Financing property – knowledge is power

Financing property – knowledge is power

Applying for property finance in the current business climate is a complex and lengthy process. Knowing what lies ahead and how to properly prepare will give you the edge.

As banks become more wary of risk, accessing finance for property acquisitions is becoming more arduous. Gary Palmer, CEO or Paragon Lending Solutions looks at how best to prepare for the process.

Expect to wait

Banks are carefully examining all the fundamentals and proceeding with utmost caution. Most people are expecting a decision in a week. In our experience, this is closer two to three months.

Be prepared for paperwork

Part of the reason for the delay is the level of detail banks are examining. If you’re buying commercial property you have to provide a detailed statement of assets and liabilities; details on the leases on that property; expenses associated with the property; and details of the tenant.

Buying through your business

If you’re looking for an overdraft for your business, expect additional documentation, which will include: detailed forecasts; three years of audited financial statements; up to date management accounts; an explanation of the business’ financial performance, and this is just for starters. We have a client who was asked to provide copies of all his previous bond statements, reference letters from his business partners, pictures of all the assets listed on his balance sheet (this is so banks can understand the valuations of those assets), as well as rental income on other properties reflected on his balance sheet.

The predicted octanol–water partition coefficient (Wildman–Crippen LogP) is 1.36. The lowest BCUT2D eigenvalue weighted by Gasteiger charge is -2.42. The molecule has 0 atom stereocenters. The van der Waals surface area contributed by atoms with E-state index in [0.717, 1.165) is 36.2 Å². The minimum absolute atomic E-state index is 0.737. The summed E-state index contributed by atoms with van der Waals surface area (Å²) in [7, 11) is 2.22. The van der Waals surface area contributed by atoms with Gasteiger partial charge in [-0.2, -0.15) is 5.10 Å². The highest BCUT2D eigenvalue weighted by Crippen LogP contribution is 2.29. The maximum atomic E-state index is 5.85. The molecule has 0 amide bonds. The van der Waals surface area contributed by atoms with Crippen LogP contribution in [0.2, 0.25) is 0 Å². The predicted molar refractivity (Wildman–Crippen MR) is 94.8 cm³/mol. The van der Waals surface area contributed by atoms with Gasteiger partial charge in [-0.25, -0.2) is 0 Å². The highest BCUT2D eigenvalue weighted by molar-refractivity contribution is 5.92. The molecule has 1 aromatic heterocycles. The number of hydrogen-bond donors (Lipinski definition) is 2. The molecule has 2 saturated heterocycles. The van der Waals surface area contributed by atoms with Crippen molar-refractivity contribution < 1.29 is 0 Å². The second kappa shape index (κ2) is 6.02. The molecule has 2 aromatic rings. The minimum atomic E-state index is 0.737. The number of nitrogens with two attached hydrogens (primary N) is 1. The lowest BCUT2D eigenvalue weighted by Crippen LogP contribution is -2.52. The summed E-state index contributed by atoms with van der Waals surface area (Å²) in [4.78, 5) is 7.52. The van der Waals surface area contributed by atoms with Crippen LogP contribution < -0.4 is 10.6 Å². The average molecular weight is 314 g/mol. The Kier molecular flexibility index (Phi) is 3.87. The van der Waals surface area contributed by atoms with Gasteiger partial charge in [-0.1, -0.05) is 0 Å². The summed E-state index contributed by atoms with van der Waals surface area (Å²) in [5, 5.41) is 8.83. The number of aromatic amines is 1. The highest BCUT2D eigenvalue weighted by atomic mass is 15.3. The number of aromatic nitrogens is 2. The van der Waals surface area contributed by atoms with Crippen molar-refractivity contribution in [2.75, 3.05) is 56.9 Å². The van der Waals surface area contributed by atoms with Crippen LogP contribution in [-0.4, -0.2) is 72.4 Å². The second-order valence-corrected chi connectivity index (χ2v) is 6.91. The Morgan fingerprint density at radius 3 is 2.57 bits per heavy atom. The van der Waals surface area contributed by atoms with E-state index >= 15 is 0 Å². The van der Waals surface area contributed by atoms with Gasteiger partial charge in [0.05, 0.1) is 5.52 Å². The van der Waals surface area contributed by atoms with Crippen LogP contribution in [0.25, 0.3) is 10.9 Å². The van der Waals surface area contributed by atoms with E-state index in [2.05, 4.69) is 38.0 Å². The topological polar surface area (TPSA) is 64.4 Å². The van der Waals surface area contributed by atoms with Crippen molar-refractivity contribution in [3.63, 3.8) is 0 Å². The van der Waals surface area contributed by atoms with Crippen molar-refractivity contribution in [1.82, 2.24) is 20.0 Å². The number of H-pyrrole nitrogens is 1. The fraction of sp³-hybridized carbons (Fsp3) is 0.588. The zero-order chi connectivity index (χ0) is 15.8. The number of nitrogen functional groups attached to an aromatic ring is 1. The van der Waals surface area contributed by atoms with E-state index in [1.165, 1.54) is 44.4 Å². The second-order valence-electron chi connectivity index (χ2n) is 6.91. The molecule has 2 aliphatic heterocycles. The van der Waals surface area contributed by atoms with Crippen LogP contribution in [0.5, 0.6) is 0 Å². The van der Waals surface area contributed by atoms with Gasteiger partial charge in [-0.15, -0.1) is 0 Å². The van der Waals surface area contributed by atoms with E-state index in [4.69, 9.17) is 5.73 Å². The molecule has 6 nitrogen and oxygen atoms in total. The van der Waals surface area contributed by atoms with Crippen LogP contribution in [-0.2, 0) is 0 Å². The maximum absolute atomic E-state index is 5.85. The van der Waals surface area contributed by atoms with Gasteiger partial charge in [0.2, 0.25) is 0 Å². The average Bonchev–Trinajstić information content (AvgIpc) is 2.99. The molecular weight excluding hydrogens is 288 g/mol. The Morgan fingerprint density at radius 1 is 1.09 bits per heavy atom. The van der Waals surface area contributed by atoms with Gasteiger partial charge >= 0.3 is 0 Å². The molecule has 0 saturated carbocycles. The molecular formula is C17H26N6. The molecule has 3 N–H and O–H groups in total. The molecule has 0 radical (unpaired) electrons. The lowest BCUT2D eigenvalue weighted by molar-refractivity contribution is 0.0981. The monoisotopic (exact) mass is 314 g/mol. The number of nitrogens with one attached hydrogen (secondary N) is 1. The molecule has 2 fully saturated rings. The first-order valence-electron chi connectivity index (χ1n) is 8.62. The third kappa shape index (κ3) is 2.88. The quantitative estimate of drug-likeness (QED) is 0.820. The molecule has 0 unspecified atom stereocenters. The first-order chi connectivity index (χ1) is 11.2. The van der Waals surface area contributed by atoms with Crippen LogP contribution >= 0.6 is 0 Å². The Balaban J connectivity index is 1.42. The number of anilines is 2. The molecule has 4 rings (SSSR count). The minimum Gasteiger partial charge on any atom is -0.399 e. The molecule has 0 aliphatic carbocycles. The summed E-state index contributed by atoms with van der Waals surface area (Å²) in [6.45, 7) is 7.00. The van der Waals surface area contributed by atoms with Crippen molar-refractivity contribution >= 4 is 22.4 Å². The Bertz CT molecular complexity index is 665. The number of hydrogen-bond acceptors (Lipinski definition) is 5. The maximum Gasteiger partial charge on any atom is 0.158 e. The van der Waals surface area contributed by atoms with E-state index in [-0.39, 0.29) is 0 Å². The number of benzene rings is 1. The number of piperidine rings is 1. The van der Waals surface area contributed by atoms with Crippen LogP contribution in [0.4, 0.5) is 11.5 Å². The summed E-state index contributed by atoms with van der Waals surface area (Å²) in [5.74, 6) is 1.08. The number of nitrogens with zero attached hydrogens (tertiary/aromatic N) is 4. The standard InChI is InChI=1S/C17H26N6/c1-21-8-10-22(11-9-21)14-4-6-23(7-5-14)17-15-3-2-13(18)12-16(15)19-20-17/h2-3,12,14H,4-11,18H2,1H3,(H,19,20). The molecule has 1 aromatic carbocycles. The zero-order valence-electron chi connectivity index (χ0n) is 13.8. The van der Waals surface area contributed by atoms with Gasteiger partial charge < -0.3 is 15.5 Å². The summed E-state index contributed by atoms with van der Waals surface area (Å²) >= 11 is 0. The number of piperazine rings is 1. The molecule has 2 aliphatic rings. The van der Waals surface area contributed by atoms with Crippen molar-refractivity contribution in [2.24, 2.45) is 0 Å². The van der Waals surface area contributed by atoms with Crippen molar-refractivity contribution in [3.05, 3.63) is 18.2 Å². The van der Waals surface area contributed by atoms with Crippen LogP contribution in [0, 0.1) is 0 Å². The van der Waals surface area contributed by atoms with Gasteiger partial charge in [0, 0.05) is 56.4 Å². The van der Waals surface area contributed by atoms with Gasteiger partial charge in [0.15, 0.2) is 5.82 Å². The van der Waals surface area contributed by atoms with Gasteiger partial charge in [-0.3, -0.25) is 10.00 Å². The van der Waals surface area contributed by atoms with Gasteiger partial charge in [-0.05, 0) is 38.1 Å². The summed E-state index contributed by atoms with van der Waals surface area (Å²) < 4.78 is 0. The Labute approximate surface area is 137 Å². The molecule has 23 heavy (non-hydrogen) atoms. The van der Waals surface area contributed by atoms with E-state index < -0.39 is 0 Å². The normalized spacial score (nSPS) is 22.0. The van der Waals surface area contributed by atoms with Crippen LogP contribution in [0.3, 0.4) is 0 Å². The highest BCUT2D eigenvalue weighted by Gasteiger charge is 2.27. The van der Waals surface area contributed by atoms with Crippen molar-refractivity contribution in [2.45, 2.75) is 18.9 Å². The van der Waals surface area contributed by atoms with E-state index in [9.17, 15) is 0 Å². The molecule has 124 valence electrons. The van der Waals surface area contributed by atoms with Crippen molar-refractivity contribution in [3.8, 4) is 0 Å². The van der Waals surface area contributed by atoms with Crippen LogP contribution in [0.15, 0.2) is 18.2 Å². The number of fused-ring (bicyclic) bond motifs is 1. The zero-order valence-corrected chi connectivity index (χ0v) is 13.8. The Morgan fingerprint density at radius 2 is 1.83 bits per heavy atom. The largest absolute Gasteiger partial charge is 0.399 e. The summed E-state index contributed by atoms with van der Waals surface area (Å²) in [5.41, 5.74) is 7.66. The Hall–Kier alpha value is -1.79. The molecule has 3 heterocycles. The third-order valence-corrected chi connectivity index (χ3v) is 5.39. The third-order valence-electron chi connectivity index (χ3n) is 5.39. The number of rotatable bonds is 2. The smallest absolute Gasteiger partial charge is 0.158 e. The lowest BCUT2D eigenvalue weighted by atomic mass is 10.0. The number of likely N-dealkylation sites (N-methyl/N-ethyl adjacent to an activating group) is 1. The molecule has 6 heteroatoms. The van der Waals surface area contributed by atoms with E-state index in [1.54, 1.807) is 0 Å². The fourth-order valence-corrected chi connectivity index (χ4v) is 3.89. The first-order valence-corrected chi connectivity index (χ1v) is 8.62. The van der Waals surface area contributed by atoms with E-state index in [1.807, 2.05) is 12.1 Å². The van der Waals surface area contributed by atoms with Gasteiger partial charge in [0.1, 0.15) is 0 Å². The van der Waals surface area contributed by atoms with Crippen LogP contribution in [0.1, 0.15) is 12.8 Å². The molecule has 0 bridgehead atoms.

Assume nothing when it comes to value

As banks become more discerning about granting loans, we are also seeing some very conservative valuations. In fact, this trend is scuttling some lucrative deals. We have seen a commercial property with an agreed sale price of R55 million which was then valued at R32 million.

All is not lost to those who prepare

Despite the hurdles, there is still value to be had in the current market. We believe the following pointers can assist those who still want to take the plunge:

  1.    Don’t inflate the numbers – take at least 25% off the expected monthly income generated by the property for expenses. Then, factor in additional interest rate hikes, and reduce your forecasts accordingly.
  2.    Make sure you have the capital to negotiate – although the market is technically in hiatus, there are still good deals to be had – if you have the capital. Speak to banks and to alternate lenders for a complete understanding of what is available to you.
  3.    Make it easy for the banks – do market research on the rental market in that area and do your calculations at different cap rates
  4.    It is about location – make sure you look at the location, banks are turning down acquisitions in mining towns due to mine closures and in agricultural towns due to the drought.
  5.    Manage your expectations – be prepared to put in the hard yards with the documentation, and don’t expect to hear about your application in under a month.